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15 Slam Dunk Books You Should Own If You Don't Already

POSTED ON:
August 1, 2013 - 1:05pm
Prioleau Alexander - Prioleau Alexander
Prioleau Alexander is the second most interesting man in the world. When he attempts to scuba dive, the seas part before him. When he skydives, the earth retreats as he approaches. When he speaks, E.F. Hutton listens. When he hungers, women rush to make him a sammich.

I’m a very, very harsh critic of books. But, when I read a book and it’s genuinely superior, I buy a hardback copy and include it in my “hallowed” library. My library is so important to me, even my bride won’t touch it.

 

Here are some of the best of the best. As an added bonus, you can print this out and use it as a guide for “what to buy for a person who has everything.”

 

Trust me, these are worth the investment of time.

 

 

{ 1. Double Whammy by Carl Hiaasen } Laugh-out-loud mystery thriller. One of the main characters is a crooked televangelist who develops Lunker Lakes, a vast community catering to the nation-wide army of Large Mouth Bass fishermen. Bonus: Once you get hooked, Hiaasen is a prolific writer.

 

 

 

{ 2. Lamb by Christopher Moore } It’s the story of Jesus’ childhood buddy, Biff. Somehow manages to be screamingly funny without being overly heretical. Also a prolific writer.

 

 

 

{ 3. Unbroken: A WWII Story of Survival, Resilience, and Redemption by Laura Hillenbrand } If this wasn’t a true story, you’d quit reading one-third of the way through because it’s so unbelievable. Equally enjoyable for men and women. (Wife tested)

 

 

 

{ 4. Flyboys by James Bradley } Another WWII nonfiction book for men and women. You simply won’t believe what you’re reading.

 

 

 

{ 5. Sex on the Moon by Ben Mezrich } True story of a NASA intern who pulls off the heist of the world’s rarest thing: moon rocks.

 

 

 

{ 6. East of Eden by John Steinbeck } A classic that you’ll actually think, “I understand why this is a classic.” Awesome.

 

 

{ 7. Rising Sun by Michael Crichton } A semi-terrifying look into the Japanese business culture and thinking. It’s a research-based novel. (The pathetic movie doesn’t count.)

 

 

 

{ 8. Don't Vote: It Just Encourages the Bastards by P.J. O'Rourke } Nobody writes about politics like O’Rourke. You will laugh until you cry. Note: If you still believe in politicians (not ideals, the actual elected men and women), don’t read this. O’Rourke lays them out for what they are.

 

 

 

{ 9. The Hitchhiker's Guide to the Galaxy by Douglas Adams } …a four book trilogy. The most creative writer who ever lived. Bonus: You will learn the answer to life, the universe, and everything.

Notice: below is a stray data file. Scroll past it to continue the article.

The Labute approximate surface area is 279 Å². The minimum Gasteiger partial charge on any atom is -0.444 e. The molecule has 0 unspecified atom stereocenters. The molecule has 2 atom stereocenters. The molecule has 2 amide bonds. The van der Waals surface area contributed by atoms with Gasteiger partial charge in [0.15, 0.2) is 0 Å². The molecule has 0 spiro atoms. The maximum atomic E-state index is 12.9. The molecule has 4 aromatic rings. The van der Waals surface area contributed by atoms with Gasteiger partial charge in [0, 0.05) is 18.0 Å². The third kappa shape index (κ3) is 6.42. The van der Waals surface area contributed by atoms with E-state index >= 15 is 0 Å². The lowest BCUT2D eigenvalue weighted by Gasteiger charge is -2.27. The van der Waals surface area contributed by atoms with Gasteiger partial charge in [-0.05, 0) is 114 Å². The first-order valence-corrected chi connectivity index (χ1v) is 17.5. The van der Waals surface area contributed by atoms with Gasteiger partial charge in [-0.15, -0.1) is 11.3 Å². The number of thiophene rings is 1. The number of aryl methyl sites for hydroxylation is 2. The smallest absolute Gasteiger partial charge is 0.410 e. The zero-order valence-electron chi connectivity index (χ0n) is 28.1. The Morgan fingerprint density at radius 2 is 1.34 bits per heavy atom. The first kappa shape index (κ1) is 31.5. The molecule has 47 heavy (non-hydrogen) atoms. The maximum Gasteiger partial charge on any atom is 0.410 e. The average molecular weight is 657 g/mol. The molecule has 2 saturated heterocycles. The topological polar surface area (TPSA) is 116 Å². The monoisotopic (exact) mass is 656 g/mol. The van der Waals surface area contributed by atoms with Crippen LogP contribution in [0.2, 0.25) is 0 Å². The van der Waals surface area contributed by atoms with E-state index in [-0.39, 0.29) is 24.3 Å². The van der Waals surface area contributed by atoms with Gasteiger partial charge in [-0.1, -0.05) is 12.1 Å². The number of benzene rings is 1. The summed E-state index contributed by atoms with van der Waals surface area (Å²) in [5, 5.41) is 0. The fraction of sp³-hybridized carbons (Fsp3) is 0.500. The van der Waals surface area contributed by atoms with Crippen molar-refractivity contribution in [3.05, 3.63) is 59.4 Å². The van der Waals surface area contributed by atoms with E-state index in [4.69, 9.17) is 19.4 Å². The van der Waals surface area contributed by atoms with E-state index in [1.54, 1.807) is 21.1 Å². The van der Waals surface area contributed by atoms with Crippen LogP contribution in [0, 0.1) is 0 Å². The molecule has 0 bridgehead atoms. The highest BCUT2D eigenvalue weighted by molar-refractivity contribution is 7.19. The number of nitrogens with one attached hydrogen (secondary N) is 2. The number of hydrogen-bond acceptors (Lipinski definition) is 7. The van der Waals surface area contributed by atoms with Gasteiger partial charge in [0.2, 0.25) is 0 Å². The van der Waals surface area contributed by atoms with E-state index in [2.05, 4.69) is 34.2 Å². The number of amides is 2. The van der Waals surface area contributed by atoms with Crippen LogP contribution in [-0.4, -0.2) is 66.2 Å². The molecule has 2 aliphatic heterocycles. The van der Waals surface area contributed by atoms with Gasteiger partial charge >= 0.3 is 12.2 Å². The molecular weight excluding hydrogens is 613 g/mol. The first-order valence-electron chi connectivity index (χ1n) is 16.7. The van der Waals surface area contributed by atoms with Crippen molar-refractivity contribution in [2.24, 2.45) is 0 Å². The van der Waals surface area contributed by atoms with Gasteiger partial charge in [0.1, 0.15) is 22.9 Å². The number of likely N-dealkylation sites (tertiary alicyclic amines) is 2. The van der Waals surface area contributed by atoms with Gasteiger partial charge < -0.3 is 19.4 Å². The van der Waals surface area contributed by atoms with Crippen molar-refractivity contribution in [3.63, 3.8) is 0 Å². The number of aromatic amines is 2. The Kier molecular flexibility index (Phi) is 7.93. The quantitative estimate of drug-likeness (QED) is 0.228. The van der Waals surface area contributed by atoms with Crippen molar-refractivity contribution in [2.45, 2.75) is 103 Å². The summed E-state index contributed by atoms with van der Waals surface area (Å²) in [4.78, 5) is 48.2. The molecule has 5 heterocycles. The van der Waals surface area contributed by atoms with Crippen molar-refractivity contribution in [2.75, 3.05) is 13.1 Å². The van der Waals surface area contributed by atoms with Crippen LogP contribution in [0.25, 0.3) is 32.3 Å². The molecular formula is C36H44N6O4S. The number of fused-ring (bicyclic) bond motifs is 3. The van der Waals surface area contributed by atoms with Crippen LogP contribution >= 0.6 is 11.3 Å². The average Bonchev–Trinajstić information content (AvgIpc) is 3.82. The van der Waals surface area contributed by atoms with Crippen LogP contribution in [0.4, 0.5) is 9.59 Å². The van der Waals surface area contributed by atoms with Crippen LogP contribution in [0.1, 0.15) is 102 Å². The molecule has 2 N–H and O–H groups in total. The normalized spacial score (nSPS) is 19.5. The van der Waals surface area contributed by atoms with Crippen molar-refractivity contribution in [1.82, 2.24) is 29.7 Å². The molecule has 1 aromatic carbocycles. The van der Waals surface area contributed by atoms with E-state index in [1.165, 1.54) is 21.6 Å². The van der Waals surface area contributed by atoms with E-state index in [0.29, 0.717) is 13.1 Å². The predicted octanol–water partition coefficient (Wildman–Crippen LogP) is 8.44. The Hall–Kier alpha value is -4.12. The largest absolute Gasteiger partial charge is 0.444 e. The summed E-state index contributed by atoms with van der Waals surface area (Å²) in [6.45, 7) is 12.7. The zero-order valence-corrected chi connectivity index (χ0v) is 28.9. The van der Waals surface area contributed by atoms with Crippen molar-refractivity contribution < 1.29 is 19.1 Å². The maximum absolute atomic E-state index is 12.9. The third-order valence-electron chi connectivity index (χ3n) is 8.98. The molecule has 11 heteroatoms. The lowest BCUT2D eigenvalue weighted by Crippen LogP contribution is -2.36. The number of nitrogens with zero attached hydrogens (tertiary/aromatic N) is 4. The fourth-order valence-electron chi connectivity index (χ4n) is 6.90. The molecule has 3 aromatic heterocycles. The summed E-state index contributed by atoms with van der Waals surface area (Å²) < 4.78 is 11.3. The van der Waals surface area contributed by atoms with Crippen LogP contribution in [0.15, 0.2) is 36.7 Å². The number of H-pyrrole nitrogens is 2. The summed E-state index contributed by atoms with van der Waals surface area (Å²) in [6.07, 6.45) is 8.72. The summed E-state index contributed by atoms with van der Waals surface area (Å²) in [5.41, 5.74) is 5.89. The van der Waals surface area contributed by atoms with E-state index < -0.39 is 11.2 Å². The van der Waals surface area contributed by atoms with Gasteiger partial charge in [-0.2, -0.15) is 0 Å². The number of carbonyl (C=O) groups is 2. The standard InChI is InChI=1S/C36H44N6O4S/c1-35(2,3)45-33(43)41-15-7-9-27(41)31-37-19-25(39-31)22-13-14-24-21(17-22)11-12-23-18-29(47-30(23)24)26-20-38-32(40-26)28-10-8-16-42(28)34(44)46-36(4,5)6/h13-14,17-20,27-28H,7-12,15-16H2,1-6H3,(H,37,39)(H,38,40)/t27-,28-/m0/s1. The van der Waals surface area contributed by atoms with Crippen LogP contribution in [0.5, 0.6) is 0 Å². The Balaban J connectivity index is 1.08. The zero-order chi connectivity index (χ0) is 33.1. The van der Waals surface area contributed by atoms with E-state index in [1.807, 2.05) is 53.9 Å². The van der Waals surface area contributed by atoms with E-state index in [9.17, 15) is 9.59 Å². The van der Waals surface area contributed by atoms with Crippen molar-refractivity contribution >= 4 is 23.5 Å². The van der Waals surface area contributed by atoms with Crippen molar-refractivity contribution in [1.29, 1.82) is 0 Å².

{ 10. Good Omens by Terry Pratchett & Neil Gaman } An angel and a demon work to ward off God’s impending apocalypse because they’ve grown to enjoy life on earth.

 

 

 

{ 11. A Man in Full by Tom Wolfe } Wolfe is, of course, a genius. Feel free to read I Am Charlotte Simmons instead if you want be horrified about life on college campuses. You will certainly “have the dust knocked off” your current perspective.

 

 

 

{ 12. The Great Santini by Pat Conroy } Mostly a dude book, it follows the life of Marine fighter pilot Bull Meachum… his rise, fall, and redemption. Funny as hell, too.

 

 

 

{ 13. Cadillac Beach by Tim Dorsey } Dorsey’s main character is Serge Storms, a lovable, hilarious serial killer who makes Dexter look like a choir boy. There’s an entire Serge series.

 

 

 

{ 14. Strega by Andrew Vachss } Vachss, in real life, prosecutes child molesters in NYC. His character, Burke, does what Vachss wishes he could do. Bonus: Extremely creative form of prose.

 

 

 

{ 15. The Last Stand of Fox Company by Bob Drury & Tom Clavin } A nonfiction account of Marines in the Korean War. Dude book. You’ll think they are making it up.

 

Bonus Note: If you want to have some books in your library that make you look cool but are very intensive and sometimes-very-hard-to-read, acquire anything by Cormac McCarthy, Ayn Rand’s Atlas Shrugged, Robert Persig’s Zen and the Art of Motorcycle Maintenance, and some C.S. Lewis

 

Cons: None of these cool-image books make for beach reading. You have to concentrate.

 

Pros: When you die, people visiting the house will think you were deep.

 

But… remember the rule: You gotta read it if you’re gonna put it on the wall.

 



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